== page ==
Economy and Employment

This activity explores the physical signs of despair across many Ohio communities that have suffered economic downturns and are no longer vibrant population centers.

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Time

Materials

Activity

Introduction: Initial Questions (5-10 Mins)

  1. Review objectives for the session. Ask the audience if they have any initial thoughts, questions, or concerns. Use this as a time to help provide clarity for the audience in regards to the session.

 

Engagement: Read Aloud Procedure (15-20 Minutes)

  1. On a piece of paper, ask the participants to describe the community in which they live in 1-2 sentences.
  2. Introduce the participants to the text (Walking Past Abandoned Houses, I Think of Eric, by Barbara Costas-Biggs). Read the full passage to the audience. Then read back through, pausing at the different sections of the text, and asking the discussion questions indicated below. Allow brief discussions if participants show interest in a certain section of the reading or discussion question.

 

Conclusion: Wrap-Up and Next Steps (15 Minutes)

  1. Announce that 15-minutes remain for the session.
  2. Summarize the main points of the discussion.
  3. Wrap-Up questions below to help recap the session. Finish by speaking about the manuscript, additional resources, etc. Exchange contact information and continue further conversations if needed.

 

Reading:

Part 1

This poem wanted to start in a condemned house, so I took

a walk to show the poem this town and asked: which one?

 

The poem shrugged. Shattered windows rendered black,

no flicker of blue aquarium television light. Fast food wrappers

 

an altar, piled on the porch. A small pink running shoe

hole worn in the sole stuck in a chain link fence.

 

Discussion Question 1: What does this description of place remind you of? How does it compare to the place you thought of when we asked you to describe your community? If you had to guess where the setting of this poem took place, what would you say? What types of factors influenced your answer? Why did the poem “shrug”?

 

Part 2

Fifteen years ago, while I was drinking flat beer in a dive bar,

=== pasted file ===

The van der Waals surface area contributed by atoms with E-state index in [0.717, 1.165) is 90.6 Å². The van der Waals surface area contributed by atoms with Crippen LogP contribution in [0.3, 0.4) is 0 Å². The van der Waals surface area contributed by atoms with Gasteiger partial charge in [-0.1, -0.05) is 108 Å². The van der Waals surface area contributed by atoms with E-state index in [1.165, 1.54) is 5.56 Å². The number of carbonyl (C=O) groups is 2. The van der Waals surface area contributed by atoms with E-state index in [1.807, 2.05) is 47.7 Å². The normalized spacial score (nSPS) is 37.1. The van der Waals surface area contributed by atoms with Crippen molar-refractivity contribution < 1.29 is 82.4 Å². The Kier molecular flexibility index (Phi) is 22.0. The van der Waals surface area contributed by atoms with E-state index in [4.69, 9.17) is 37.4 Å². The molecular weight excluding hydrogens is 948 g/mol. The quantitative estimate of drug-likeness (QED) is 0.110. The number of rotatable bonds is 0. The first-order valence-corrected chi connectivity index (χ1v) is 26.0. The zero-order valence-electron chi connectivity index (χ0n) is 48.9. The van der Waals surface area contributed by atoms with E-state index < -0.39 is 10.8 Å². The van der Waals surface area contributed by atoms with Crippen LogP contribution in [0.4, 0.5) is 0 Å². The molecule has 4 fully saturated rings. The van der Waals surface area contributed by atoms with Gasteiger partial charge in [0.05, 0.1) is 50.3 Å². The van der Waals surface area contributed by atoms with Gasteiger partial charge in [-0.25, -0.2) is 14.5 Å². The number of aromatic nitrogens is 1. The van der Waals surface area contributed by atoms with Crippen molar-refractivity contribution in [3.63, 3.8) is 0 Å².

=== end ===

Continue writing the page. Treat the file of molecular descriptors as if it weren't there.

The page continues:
my friend Eric died after getting high from a transdermal

 

oxycodone patch. He wrote poems I will never

forget: he found his mother dead, her fingers

 

gnawed to bone by rats. His glasses always broken, crooked,

taped, his cheeks and arms scabbed.

 

This poem can’t imagine. It wasn’t this house but probably

one like it, peeling clapboard,

 

busted plumbing. This town smells burned out

and the burning no longer comes from the foundry

 

or the coke plant or steel mill. We are falling in

on ourselves, shooting heroin into our veins.

 

Discussion Question 2: What sticks out about place in this section? What connections do you see to your own community?

 

Part 3

These houses—empty of furniture, food, clean clothes

laughter, shampoo—are helpless, their dirty glass eyes

 

begging to see something other than broken smokestacks,

shoes strung on powerlines.

 

The ears that heard hooves on the brick that sleeps

under pavement are long gone.

 

There was no Narcan for Eric, and no Narcan

for wrecked Greek Revivals

 

(from Walking Past Abandoned Houses, I Think of Eric. Barbara Biggs)

Discussion Question 3: The author suggests that this place is unlikely to be revived. Do you agree about the places you inhabit? Have they changed? If so, why? What would it take to bring them back?

 

These Community Conversations are funded by the Ohio Humanities Council. For further information, as well as information on rules for use, please see OpiodsOhio.org.

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